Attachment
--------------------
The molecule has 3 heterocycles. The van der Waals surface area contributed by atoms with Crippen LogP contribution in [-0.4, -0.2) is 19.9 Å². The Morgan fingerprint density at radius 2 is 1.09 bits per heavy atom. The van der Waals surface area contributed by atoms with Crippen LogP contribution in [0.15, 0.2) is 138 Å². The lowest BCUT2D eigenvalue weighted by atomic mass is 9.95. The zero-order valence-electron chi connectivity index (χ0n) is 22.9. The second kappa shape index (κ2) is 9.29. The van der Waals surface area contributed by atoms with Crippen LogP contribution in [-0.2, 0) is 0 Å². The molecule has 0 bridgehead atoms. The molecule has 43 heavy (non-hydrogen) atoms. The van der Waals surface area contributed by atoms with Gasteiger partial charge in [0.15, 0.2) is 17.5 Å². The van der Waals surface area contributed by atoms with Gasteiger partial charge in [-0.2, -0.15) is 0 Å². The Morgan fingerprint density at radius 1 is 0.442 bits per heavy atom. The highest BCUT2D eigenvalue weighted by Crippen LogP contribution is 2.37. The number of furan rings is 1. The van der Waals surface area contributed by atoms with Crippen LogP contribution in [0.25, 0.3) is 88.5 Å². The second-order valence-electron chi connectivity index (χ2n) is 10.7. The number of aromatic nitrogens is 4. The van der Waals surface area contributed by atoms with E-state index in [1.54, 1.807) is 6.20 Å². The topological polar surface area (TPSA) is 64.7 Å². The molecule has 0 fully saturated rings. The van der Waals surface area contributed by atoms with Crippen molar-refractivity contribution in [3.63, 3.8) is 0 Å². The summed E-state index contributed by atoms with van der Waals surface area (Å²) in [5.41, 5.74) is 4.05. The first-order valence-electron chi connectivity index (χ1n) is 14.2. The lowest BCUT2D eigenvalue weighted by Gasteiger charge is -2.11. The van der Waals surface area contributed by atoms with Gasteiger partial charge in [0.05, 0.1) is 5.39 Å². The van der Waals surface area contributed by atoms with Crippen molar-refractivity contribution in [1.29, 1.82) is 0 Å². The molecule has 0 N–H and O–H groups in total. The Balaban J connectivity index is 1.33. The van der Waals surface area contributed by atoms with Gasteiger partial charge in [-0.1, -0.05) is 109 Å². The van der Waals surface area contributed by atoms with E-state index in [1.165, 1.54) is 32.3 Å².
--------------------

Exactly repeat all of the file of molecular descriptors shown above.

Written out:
The molecule has 3 heterocycles. The van der Waals surface area contributed by atoms with Crippen LogP contribution in [-0.4, -0.2) is 19.9 Å². The Morgan fingerprint density at radius 2 is 1.09 bits per heavy atom. The van der Waals surface area contributed by atoms with Crippen LogP contribution in [0.15, 0.2) is 138 Å². The lowest BCUT2D eigenvalue weighted by atomic mass is 9.95. The zero-order valence-electron chi connectivity index (χ0n) is 22.9. The second kappa shape index (κ2) is 9.29. The van der Waals surface area contributed by atoms with Crippen LogP contribution in [-0.2, 0) is 0 Å². The molecule has 0 bridgehead atoms. The molecule has 43 heavy (non-hydrogen) atoms. The van der Waals surface area contributed by atoms with Gasteiger partial charge in [0.15, 0.2) is 17.5 Å². The van der Waals surface area contributed by atoms with Gasteiger partial charge in [-0.2, -0.15) is 0 Å². The Morgan fingerprint density at radius 1 is 0.442 bits per heavy atom. The highest BCUT2D eigenvalue weighted by Crippen LogP contribution is 2.37. The number of furan rings is 1. The van der Waals surface area contributed by atoms with Crippen LogP contribution in [0.25, 0.3) is 88.5 Å². The second-order valence-electron chi connectivity index (χ2n) is 10.7. The number of aromatic nitrogens is 4. The van der Waals surface area contributed by atoms with E-state index in [1.54, 1.807) is 6.20 Å². The topological polar surface area (TPSA) is 64.7 Å². The molecule has 0 fully saturated rings. The van der Waals surface area contributed by atoms with Crippen molar-refractivity contribution in [3.63, 3.8) is 0 Å². The summed E-state index contributed by atoms with van der Waals surface area (Å²) in [5.41, 5.74) is 4.05. The first-order valence-electron chi connectivity index (χ1n) is 14.2. The lowest BCUT2D eigenvalue weighted by Gasteiger charge is -2.11. The van der Waals surface area contributed by atoms with Gasteiger partial charge in [0.05, 0.1) is 5.39 Å². The van der Waals surface area contributed by atoms with Crippen molar-refractivity contribution in [1.29, 1.82) is 0 Å². The molecule has 0 N–H and O–H groups in total. The Balaban J connectivity index is 1.33. The van der Waals surface area contributed by atoms with Gasteiger partial charge in [-0.1, -0.05) is 109 Å². The van der Waals surface area contributed by atoms with E-state index in [1.165, 1.54) is 32.3 Å².